Elaborating on what he brings to Volvo CE, joining which he feels is a homecoming of sorts, Jernberg says: “From an organisational perspective, it is how you, together with your colleagues, run a company where you can have different mindsets. Already in my first six months or so, I’ve had good discussions with my colleagues about how we would like to run this company in the coming 10 years and even in the next 100.”
That Jernberg is enjoying his work in a very infectiously Swedish and Volvo-ish way is amply evident in the fact that he took a hands-on approach to participating in this year’s Volvo Days, Volvo CE’s famous customer outreach event. In the process, Jernberg became probably the first company president in living memory to actually take part in the product demonstrations.
“It was fun to drive a Volvo machine in the Volvo Days customer demonstration, and while I love to drive the excellent machines that Volvo makes, the underlying message in this act is that we are an organisation that is committed to being close to our customers, partners and stakeholders at every level,” he explains about driving in Volvo’s new R100E flagship rigid hauler into the demo arena.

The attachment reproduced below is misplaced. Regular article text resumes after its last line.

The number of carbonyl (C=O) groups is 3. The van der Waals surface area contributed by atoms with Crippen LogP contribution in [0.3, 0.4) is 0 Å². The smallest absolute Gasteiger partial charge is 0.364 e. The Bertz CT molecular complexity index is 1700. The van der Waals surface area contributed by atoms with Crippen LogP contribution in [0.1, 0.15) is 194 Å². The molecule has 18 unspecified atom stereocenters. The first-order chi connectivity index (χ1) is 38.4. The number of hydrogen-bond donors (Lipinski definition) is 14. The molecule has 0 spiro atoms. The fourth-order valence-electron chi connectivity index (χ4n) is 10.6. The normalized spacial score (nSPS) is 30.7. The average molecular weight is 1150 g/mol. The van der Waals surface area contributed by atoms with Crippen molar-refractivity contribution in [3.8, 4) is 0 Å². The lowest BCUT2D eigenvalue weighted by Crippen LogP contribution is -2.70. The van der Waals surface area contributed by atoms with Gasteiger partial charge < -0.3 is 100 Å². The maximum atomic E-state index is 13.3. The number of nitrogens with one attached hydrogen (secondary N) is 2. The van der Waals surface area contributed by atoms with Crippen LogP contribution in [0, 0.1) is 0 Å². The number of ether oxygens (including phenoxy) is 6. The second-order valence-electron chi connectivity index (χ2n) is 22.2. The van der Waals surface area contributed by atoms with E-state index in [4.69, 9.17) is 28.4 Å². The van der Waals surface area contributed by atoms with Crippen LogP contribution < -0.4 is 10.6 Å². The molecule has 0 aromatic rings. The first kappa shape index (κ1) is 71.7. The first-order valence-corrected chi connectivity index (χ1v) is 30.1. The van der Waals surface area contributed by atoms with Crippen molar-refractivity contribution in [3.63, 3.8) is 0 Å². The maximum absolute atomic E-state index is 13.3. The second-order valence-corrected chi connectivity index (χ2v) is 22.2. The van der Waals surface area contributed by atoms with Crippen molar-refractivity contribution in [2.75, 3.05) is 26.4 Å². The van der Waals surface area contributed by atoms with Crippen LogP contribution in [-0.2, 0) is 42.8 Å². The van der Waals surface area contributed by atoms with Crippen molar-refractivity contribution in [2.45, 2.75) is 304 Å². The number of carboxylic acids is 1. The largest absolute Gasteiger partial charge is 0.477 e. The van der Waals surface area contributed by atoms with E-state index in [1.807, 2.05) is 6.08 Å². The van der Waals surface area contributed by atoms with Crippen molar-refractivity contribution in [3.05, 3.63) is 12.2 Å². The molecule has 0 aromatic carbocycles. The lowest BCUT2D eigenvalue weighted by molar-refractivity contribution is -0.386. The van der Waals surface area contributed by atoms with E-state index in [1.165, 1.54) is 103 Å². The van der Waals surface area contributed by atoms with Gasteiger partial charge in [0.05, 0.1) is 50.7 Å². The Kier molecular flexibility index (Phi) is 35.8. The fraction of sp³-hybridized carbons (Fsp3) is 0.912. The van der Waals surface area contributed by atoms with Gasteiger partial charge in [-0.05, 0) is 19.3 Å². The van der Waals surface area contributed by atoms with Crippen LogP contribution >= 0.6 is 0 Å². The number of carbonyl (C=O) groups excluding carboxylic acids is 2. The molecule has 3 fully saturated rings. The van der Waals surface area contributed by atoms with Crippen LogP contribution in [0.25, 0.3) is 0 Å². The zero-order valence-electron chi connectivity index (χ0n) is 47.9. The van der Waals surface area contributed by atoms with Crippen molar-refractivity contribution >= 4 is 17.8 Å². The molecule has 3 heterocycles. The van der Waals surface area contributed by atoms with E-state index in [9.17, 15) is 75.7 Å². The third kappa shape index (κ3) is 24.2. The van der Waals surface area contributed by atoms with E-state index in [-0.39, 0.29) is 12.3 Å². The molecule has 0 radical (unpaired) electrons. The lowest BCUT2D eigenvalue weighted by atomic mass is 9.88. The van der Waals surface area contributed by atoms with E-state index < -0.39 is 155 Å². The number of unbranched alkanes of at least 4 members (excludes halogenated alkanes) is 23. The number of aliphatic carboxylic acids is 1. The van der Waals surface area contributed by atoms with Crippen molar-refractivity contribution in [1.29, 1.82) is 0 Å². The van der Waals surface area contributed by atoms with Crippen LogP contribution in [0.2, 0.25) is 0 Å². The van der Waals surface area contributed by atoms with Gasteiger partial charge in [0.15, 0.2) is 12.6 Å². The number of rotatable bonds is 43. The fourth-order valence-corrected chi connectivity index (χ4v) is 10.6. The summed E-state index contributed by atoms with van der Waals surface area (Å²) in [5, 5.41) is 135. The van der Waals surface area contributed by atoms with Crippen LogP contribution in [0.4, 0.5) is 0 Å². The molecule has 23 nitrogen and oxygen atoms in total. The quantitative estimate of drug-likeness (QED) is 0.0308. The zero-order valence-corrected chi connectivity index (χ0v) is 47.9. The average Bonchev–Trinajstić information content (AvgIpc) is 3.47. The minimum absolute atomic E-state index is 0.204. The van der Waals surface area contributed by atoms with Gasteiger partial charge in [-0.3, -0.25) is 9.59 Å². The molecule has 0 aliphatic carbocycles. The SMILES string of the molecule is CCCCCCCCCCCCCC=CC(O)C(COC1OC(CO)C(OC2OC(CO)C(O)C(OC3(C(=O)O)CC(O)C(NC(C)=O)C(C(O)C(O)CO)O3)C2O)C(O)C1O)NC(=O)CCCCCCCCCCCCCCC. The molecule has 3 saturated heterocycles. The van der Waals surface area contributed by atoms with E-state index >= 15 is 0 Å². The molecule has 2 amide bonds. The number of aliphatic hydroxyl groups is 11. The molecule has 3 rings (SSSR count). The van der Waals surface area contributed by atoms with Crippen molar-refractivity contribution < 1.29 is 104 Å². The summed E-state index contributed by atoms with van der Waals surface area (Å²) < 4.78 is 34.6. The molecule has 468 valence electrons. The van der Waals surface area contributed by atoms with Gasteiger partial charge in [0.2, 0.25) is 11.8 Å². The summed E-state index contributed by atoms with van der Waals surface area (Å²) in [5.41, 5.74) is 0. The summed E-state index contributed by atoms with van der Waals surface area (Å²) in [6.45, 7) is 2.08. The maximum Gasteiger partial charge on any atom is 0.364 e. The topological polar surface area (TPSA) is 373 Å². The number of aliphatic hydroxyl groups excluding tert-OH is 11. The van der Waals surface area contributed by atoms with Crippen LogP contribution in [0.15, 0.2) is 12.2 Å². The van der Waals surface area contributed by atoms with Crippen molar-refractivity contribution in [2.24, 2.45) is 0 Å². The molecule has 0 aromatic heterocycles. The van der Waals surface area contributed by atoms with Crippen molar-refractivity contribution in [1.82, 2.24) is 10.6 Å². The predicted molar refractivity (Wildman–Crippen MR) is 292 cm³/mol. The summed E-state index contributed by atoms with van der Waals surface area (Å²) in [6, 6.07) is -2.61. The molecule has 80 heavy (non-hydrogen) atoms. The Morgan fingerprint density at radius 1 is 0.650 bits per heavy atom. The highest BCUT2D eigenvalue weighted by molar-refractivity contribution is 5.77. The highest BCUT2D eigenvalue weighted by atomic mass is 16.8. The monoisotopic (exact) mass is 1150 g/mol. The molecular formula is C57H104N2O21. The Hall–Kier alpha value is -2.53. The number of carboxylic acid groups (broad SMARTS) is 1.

Speaking about the various industry sectors Volvo is involved in, he says: “Our home turf is the heavy equipment, where we are strong globally, not just in the EMEA region. But the compacts busines is growing in many different places and is an important part of the business, and my view is that we are steadily gaining market share all over the globe.
“But we also know that we have a lot of very strong competitors and that’s good because it drives innovation in the sector which benefits the end-users. But what we have learnt, and are trying to address, is that it’s not the same business logic for everything. It’s very different to sell our huge haulers like the A60 or R100 compared with selling to and serving customers for a 1.8t compact excavator. So, we are also trying to differentiate how we work for customers and dealers in various segments.”
Passionate about Active Care
An important recent development at Volvo under Jernberg’s watch is the development of Volvo Active Care, which is something the new president is very passionate about.